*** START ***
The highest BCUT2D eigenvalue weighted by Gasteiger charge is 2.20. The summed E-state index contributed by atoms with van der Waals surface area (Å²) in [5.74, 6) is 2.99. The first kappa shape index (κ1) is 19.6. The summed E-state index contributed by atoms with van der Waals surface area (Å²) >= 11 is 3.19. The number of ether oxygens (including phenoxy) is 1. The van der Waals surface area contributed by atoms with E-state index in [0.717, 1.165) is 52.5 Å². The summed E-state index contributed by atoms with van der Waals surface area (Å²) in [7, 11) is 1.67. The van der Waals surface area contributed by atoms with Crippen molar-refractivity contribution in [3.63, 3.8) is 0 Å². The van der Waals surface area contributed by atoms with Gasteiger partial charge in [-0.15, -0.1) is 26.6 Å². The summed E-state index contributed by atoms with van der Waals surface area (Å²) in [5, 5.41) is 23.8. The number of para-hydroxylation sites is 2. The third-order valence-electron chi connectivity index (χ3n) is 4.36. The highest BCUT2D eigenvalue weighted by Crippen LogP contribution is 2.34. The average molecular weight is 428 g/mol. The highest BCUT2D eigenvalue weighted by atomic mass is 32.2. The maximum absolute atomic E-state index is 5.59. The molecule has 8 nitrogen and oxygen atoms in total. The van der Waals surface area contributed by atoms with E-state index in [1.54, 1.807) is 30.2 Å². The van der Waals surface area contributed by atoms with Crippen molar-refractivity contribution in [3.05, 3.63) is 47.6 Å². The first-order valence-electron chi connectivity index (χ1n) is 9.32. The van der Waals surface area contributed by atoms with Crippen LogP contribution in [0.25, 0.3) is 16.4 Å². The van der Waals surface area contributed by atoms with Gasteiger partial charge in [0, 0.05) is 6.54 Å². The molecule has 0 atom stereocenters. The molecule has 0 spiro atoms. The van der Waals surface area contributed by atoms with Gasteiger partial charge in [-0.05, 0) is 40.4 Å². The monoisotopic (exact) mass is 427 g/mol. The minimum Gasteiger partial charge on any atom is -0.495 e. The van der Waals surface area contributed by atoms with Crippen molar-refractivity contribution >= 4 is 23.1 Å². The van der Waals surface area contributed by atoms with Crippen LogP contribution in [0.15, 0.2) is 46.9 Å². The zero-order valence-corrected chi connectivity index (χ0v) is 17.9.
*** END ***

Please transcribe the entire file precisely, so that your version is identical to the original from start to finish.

The highest BCUT2D eigenvalue weighted by Gasteiger charge is 2.20. The summed E-state index contributed by atoms with van der Waals surface area (Å²) in [5.74, 6) is 2.99. The first kappa shape index (κ1) is 19.6. The summed E-state index contributed by atoms with van der Waals surface area (Å²) >= 11 is 3.19. The number of ether oxygens (including phenoxy) is 1. The van der Waals surface area contributed by atoms with E-state index in [0.717, 1.165) is 52.5 Å². The summed E-state index contributed by atoms with van der Waals surface area (Å²) in [7, 11) is 1.67. The van der Waals surface area contributed by atoms with Crippen molar-refractivity contribution in [3.63, 3.8) is 0 Å². The van der Waals surface area contributed by atoms with Gasteiger partial charge in [-0.15, -0.1) is 26.6 Å². The summed E-state index contributed by atoms with van der Waals surface area (Å²) in [5, 5.41) is 23.8. The number of para-hydroxylation sites is 2. The third-order valence-electron chi connectivity index (χ3n) is 4.36. The highest BCUT2D eigenvalue weighted by Crippen LogP contribution is 2.34. The average molecular weight is 428 g/mol. The highest BCUT2D eigenvalue weighted by atomic mass is 32.2. The maximum absolute atomic E-state index is 5.59. The molecule has 8 nitrogen and oxygen atoms in total. The van der Waals surface area contributed by atoms with E-state index in [1.54, 1.807) is 30.2 Å². The van der Waals surface area contributed by atoms with Crippen molar-refractivity contribution in [3.05, 3.63) is 47.6 Å². The first-order valence-electron chi connectivity index (χ1n) is 9.32. The van der Waals surface area contributed by atoms with Crippen LogP contribution in [0.25, 0.3) is 16.4 Å². The van der Waals surface area contributed by atoms with Gasteiger partial charge in [0, 0.05) is 6.54 Å². The molecule has 0 atom stereocenters. The molecule has 0 spiro atoms. The van der Waals surface area contributed by atoms with Gasteiger partial charge in [-0.05, 0) is 40.4 Å². The monoisotopic (exact) mass is 427 g/mol. The minimum Gasteiger partial charge on any atom is -0.495 e. The van der Waals surface area contributed by atoms with Crippen molar-refractivity contribution >= 4 is 23.1 Å². The van der Waals surface area contributed by atoms with Crippen LogP contribution in [0.15, 0.2) is 46.9 Å². The zero-order valence-corrected chi connectivity index (χ0v) is 17.9.